Archive: News

Artwork: Pixabay/POWER/SonalPatel

DOJ, FERC Back Illinois in Nuclear Subsidy Fight

The U.S. Department of Justice (DOJ) and the Federal Energy Regulatory Commission (FERC) on May 29 told the U.S. 7th Circuit Court of Appeals that Illinois’ nuclear subsidy program does not preempt federal statute, siding with the state and Exelon Corp. in a contentious legal fight that has divided the power sector. The case, now […]

New Jersey. On March 6, three Democratic lawmakers in New Jersey introduced SB 3061 in the state Senate, a bill that directs the state's Board of Public Utilities to study ZECs of about $500 million per year for the state’s nuclear power plants, and requires the board to report back to the governor and legislature with its findings.


In a comment on the New Jersey bill submitted on March 20, industry group EPSA commended the bill's sponsors for "not rushing to judgment as ZECs are highly controversial." Public Service Enterprise Group—the state's largest electricity provider—"only started claiming that its nuclear plants may not be recovering their cost of capital to justify future investments and could be cash flow negative by 2020," it noted.


"This is apparently based on a comparison with illiquid forward power prices that may or may not accurately measure future revenues from these plants," it added (EPSA's emphasis). "For starters, if revenues below cost of capital and need to fund future investments are the standards to trigger consumer subsidies, many non-nuclear power plants (including those of EPSA members) would also qualify for out-of-market subsidies. Where would subsidies end?"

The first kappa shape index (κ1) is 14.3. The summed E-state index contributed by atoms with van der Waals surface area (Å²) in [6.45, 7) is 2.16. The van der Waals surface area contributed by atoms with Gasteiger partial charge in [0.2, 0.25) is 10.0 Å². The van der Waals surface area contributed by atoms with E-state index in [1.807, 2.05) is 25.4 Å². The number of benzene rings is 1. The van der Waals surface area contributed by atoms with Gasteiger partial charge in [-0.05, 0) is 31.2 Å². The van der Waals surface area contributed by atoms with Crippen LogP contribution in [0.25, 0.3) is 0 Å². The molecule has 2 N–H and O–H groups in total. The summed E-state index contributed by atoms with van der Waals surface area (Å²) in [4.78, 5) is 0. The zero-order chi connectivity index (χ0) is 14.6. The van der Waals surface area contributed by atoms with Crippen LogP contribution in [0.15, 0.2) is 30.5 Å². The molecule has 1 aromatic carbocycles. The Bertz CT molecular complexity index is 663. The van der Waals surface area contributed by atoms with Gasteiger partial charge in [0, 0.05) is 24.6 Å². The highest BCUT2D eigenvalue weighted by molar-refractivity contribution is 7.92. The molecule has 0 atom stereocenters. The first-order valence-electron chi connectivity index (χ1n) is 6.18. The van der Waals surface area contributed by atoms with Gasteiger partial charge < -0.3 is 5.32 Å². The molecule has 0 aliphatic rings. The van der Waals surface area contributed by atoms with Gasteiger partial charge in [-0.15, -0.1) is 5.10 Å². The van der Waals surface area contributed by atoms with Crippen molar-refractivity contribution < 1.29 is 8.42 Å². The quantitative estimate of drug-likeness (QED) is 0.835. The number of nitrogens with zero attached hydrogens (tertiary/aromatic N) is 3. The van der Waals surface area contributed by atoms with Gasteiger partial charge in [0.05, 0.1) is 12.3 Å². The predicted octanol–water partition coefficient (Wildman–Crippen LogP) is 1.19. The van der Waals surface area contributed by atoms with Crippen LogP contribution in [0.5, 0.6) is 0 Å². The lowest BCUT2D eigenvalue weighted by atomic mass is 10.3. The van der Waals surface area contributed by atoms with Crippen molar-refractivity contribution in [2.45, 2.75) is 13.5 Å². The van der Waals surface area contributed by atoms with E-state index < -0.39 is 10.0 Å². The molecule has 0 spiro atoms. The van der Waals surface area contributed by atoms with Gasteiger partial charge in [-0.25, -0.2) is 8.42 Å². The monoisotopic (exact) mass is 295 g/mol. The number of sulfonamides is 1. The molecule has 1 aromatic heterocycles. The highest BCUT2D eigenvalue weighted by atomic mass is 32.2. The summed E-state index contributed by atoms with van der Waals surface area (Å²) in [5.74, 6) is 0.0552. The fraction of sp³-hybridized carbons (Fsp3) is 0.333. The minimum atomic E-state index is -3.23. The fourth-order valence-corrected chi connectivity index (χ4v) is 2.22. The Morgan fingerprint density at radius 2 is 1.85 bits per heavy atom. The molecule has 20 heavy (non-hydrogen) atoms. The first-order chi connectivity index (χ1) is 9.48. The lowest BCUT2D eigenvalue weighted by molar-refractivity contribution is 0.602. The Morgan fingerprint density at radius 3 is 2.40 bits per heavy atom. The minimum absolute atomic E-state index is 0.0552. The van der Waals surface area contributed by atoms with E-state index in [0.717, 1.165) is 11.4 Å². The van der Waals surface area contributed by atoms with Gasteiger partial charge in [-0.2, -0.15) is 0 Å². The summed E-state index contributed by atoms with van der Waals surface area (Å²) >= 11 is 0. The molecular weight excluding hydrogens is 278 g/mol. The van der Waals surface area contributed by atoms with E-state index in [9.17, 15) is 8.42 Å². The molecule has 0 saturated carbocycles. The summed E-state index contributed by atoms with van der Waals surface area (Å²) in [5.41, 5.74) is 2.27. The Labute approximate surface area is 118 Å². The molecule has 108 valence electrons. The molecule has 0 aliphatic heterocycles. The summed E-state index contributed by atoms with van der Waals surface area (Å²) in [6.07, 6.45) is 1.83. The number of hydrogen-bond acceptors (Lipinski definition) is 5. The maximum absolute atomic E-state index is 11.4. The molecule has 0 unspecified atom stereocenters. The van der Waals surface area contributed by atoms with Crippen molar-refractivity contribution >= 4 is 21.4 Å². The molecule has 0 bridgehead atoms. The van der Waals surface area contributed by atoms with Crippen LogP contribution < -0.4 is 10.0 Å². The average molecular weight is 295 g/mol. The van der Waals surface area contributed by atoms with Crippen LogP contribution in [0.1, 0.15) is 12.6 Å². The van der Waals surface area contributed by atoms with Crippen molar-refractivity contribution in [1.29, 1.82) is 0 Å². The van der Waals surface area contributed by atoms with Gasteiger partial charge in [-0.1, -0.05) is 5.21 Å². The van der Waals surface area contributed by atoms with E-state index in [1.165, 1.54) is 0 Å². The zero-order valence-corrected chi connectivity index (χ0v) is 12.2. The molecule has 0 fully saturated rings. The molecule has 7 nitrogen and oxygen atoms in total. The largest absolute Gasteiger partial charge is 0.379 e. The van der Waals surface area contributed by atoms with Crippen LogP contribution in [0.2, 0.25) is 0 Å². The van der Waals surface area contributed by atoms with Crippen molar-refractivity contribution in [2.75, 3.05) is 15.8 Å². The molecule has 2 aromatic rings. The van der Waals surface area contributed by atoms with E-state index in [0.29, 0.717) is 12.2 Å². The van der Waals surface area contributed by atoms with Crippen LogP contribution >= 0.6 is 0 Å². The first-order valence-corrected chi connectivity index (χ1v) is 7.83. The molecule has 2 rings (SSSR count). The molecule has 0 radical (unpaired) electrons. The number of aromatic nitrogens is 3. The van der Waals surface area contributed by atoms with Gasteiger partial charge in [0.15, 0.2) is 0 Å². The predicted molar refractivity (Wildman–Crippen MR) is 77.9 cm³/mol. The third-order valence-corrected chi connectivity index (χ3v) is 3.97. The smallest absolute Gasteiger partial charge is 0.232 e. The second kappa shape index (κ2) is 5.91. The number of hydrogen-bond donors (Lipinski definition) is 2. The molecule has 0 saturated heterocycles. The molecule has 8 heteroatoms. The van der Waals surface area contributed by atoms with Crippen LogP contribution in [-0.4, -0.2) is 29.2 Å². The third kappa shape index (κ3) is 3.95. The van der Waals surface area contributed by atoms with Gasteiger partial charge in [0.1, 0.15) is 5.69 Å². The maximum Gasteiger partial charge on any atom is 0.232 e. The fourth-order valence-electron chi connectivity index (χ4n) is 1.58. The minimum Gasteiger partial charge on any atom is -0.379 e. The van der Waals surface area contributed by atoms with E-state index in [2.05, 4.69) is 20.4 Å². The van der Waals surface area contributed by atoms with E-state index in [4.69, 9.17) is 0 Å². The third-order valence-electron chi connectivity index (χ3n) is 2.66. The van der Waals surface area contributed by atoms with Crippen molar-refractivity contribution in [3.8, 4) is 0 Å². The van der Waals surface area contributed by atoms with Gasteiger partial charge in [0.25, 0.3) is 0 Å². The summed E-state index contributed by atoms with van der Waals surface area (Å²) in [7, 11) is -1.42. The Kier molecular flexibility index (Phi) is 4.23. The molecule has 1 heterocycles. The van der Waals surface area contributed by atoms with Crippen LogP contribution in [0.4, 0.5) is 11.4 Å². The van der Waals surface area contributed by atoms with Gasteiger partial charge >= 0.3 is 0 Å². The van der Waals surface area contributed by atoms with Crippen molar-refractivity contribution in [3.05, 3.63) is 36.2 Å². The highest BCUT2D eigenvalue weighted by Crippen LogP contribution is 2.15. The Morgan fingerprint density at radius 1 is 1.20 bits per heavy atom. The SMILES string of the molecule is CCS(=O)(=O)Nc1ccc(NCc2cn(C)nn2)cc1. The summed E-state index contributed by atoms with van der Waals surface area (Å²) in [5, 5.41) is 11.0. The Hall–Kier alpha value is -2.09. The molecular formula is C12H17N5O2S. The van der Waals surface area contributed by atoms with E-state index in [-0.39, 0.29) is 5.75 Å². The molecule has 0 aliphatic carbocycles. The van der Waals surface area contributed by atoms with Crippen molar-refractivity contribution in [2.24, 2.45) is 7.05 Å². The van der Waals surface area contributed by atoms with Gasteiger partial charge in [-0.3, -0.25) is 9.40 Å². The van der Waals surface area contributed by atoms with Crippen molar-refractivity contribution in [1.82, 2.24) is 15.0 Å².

The national trade association for independent power producers and marketers also pointedly noted that ZECs are being pushed by utility holding companies that "own both market-based generation and cost-based retail distribution utilities to finance new corporate strategies to boost earnings by exiting competitive generation to focus on more assured earnings from their retail rate-regulated utilities."


The Oyster Creek unit is the oldest operating reactor in the U.S., having begun commercial operations Dec. 23, 1969. Exelon announced the retirement of the 625-MW plant on Dec. 8, 2010. The Ocean County, N.J.–facility is expected to be permanently closed in 2019. Courtesy: Exelon Nuclear

Exelon Cuts Jobs Ahead of Oyster Creek Closure